Submissions FAQ (Frequently Asked Questions)
Have a question about submitting your game? See below. For full Submissions info, click here.
If your questions are not answered below, please contact firstname.lastname@example.org for help or clarification.
General Festival Info Click to expand
- Why is this festival being held?
- IndieCade was established to create vibrant festivals and showcases dedicated to independent games and open to the public. It is our goal to showcase exciting and innovative new work, host productive networking environments, hold important discussions, and have fun.
- When will IndieCade be held?
- IndieCade’s annual festival for 2015 will be held October 22 (IndieXchange Summit) and October 23- 25 (Main Festival) in the Los Angeles area (Culver City). IndieCade also holds several additional showcases including IndieCade East and at the E3 Expo. Please see our website for additions to the schedule and updates on the latest events. Submission to our festival automatically enters your game for consideration in one of our showcases. (Note: Consideration for inclusion in our E3 Expo showcase requires submission by the regular deadline).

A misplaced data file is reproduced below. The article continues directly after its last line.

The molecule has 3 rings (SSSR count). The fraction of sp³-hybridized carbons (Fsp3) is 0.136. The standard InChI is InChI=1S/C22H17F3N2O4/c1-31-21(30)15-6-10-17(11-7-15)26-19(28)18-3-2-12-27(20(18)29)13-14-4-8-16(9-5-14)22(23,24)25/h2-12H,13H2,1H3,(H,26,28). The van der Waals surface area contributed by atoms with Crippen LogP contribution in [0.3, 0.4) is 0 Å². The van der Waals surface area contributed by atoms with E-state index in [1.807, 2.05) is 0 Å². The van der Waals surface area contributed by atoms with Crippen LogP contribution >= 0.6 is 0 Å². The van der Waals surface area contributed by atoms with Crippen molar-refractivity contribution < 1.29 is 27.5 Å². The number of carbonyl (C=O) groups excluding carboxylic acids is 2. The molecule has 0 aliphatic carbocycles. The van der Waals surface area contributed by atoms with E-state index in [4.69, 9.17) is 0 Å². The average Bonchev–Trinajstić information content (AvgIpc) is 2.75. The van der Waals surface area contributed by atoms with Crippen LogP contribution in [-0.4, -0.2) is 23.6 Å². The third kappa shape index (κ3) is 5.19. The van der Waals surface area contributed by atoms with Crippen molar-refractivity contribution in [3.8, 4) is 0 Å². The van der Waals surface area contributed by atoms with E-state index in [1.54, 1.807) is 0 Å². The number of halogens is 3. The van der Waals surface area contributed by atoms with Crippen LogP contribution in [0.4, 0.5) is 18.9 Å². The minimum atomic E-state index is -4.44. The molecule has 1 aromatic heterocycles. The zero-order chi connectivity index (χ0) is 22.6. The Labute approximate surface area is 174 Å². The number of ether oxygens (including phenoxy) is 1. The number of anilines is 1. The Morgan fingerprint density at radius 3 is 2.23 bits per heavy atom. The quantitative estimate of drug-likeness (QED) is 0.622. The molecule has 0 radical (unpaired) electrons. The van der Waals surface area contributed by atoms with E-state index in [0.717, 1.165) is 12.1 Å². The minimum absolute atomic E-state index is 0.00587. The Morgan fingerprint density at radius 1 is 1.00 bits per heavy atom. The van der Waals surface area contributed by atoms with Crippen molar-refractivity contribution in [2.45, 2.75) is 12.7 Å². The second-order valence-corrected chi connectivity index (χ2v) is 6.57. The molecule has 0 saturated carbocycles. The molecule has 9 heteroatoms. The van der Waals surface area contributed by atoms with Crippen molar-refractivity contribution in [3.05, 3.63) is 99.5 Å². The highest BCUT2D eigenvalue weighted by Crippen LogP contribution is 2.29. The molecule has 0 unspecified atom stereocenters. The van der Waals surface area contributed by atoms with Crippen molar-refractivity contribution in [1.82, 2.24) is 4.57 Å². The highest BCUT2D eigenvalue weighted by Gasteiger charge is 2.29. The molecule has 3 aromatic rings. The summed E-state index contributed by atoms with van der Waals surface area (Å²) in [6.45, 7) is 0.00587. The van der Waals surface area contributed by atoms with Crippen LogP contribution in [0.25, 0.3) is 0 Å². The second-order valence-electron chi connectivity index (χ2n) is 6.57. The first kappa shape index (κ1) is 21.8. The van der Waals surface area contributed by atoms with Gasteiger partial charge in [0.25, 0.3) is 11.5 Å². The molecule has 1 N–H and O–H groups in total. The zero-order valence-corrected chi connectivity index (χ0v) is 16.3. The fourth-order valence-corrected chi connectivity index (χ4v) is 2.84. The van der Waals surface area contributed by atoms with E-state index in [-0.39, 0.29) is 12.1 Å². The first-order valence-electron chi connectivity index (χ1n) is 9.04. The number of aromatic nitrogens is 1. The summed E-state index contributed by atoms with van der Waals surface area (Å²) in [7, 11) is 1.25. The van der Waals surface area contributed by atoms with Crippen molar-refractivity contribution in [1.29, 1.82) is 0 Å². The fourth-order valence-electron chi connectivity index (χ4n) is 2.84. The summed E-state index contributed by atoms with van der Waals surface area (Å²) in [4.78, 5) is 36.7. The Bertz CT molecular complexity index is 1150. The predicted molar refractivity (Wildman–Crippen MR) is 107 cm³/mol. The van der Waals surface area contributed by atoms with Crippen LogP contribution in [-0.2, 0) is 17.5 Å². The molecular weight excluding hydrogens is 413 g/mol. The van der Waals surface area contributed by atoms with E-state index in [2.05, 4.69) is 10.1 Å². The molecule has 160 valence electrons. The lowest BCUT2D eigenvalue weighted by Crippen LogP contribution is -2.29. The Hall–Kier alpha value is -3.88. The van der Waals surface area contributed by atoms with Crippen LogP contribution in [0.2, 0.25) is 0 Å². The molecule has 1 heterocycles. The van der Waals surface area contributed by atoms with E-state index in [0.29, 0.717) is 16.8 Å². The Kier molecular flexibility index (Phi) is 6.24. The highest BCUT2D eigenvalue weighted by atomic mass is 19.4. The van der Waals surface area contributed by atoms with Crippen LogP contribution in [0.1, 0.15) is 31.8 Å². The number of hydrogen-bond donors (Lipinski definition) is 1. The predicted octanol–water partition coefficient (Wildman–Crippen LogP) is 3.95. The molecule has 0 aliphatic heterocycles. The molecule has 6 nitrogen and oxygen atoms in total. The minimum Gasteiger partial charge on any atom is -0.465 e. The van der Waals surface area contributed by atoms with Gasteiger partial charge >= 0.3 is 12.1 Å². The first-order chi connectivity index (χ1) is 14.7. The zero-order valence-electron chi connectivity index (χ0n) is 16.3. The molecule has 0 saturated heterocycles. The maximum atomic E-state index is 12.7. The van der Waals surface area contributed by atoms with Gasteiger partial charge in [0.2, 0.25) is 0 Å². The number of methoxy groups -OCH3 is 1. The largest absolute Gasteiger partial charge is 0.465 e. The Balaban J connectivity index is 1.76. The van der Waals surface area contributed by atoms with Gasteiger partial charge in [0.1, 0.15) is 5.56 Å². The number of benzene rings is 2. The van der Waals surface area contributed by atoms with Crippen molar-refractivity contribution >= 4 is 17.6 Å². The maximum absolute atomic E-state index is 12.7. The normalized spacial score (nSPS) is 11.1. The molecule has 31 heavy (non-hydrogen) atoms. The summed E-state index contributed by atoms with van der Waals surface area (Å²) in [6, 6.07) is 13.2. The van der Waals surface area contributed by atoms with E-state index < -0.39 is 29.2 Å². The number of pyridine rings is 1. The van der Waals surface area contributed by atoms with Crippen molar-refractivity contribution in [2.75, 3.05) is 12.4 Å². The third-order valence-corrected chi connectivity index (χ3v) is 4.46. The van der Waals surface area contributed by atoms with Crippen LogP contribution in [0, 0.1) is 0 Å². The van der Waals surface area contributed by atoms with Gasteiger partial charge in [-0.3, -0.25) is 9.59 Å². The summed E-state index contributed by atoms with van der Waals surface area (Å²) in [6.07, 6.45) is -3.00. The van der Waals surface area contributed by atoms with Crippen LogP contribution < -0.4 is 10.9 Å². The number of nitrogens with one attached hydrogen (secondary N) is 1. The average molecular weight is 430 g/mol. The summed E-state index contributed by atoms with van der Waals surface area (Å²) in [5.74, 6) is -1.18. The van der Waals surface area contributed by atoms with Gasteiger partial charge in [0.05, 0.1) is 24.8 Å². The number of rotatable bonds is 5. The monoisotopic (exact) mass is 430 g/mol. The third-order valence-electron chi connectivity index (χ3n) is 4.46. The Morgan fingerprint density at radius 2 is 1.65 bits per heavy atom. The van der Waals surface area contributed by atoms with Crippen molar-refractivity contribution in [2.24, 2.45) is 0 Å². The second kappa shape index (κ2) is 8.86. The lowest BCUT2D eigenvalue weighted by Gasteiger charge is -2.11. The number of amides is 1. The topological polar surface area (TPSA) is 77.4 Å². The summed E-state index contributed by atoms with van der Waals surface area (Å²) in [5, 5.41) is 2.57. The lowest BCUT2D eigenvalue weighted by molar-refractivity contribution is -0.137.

- I need help from others to develop my idea - can you put me in touch with possible collaborators?
- You are welcome to submit your idea as a work-in-progress. You may also be interested in sharing your work on the IndieCade Tumblr and participating in an IndieCade-organized game jam. Attending the Conference and Festival is also a great way to meet collaborators. Several IndieCade finalists have been developed by teams that originated at previous festivals. Submitting your game to IndieCade also automatically makes you eligible to participate in IndieXchange, our annual summit for developers. IndieXchange includes networking opportunities as well as opportunities to show works-in-progress.
Submission Eligibility Click to expand
- What do you mean by 'game'?
- We use the term “game” very broadly to mean interactive entertainment, art, non-digital games, all types of hybrid games, educational or documentary interactive works and more. These can be in established genres, or they can push the envelope of our traditional understanding and definition of the word “game.” It is the role of independent work to push the envelope. Interactive entertainment of all types, including virtual worlds, puzzles, augmented reality games, alternate reality games, big games, installations, interactive narratives, 2D, 3D, mobile, experimental, web-based games, and social games, are all acceptable. We also welcome such alternative content as serious games, documentary games, activist games, learning games, and other forms that fall outside the traditional categories of entertainment and traditional definitions of the term “game.”
- I’m not sure if I qualify as an independent game. How can I know?